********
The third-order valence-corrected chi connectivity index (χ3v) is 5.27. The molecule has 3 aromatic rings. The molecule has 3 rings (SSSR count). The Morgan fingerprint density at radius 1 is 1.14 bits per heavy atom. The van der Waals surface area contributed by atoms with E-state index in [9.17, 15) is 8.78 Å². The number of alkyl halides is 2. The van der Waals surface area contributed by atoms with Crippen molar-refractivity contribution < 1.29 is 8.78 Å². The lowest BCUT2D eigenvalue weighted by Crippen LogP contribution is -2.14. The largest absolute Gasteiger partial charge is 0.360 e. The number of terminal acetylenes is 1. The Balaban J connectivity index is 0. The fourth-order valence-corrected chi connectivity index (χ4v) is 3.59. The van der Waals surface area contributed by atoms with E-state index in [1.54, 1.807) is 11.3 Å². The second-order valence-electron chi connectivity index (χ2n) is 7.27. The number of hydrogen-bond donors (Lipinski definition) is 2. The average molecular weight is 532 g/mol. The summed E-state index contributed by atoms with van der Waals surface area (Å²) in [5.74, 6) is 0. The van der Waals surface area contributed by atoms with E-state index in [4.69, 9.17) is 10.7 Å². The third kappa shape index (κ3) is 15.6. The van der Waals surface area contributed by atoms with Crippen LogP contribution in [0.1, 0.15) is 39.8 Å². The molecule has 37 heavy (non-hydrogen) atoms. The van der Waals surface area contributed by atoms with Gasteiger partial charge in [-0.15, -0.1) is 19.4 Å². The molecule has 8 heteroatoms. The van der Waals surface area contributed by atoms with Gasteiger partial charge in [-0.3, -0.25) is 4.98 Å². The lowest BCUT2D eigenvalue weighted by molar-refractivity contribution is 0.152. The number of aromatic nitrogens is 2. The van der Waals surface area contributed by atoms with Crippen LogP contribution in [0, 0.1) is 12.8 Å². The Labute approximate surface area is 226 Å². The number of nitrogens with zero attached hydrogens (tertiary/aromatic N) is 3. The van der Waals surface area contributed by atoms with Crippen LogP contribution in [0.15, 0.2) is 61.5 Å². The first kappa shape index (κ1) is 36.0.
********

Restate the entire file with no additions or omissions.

The third-order valence-corrected chi connectivity index (χ3v) is 5.27. The molecule has 3 aromatic rings. The molecule has 3 rings (SSSR count). The Morgan fingerprint density at radius 1 is 1.14 bits per heavy atom. The van der Waals surface area contributed by atoms with E-state index in [9.17, 15) is 8.78 Å². The number of alkyl halides is 2. The van der Waals surface area contributed by atoms with Crippen molar-refractivity contribution < 1.29 is 8.78 Å². The lowest BCUT2D eigenvalue weighted by Crippen LogP contribution is -2.14. The largest absolute Gasteiger partial charge is 0.360 e. The number of terminal acetylenes is 1. The Balaban J connectivity index is 0. The fourth-order valence-corrected chi connectivity index (χ4v) is 3.59. The van der Waals surface area contributed by atoms with E-state index in [1.54, 1.807) is 11.3 Å². The second-order valence-electron chi connectivity index (χ2n) is 7.27. The number of hydrogen-bond donors (Lipinski definition) is 2. The average molecular weight is 532 g/mol. The summed E-state index contributed by atoms with van der Waals surface area (Å²) in [5.74, 6) is 0. The van der Waals surface area contributed by atoms with E-state index in [4.69, 9.17) is 10.7 Å². The third kappa shape index (κ3) is 15.6. The van der Waals surface area contributed by atoms with Crippen LogP contribution in [0.1, 0.15) is 39.8 Å². The molecule has 37 heavy (non-hydrogen) atoms. The van der Waals surface area contributed by atoms with Gasteiger partial charge in [-0.15, -0.1) is 19.4 Å². The molecule has 8 heteroatoms. The van der Waals surface area contributed by atoms with Gasteiger partial charge in [-0.3, -0.25) is 4.98 Å². The lowest BCUT2D eigenvalue weighted by molar-refractivity contribution is 0.152. The number of aromatic nitrogens is 2. The van der Waals surface area contributed by atoms with Crippen LogP contribution in [0, 0.1) is 12.8 Å². The Labute approximate surface area is 226 Å². The number of nitrogens with zero attached hydrogens (tertiary/aromatic N) is 3. The van der Waals surface area contributed by atoms with Crippen LogP contribution in [0.15, 0.2) is 61.5 Å². The first kappa shape index (κ1) is 36.0.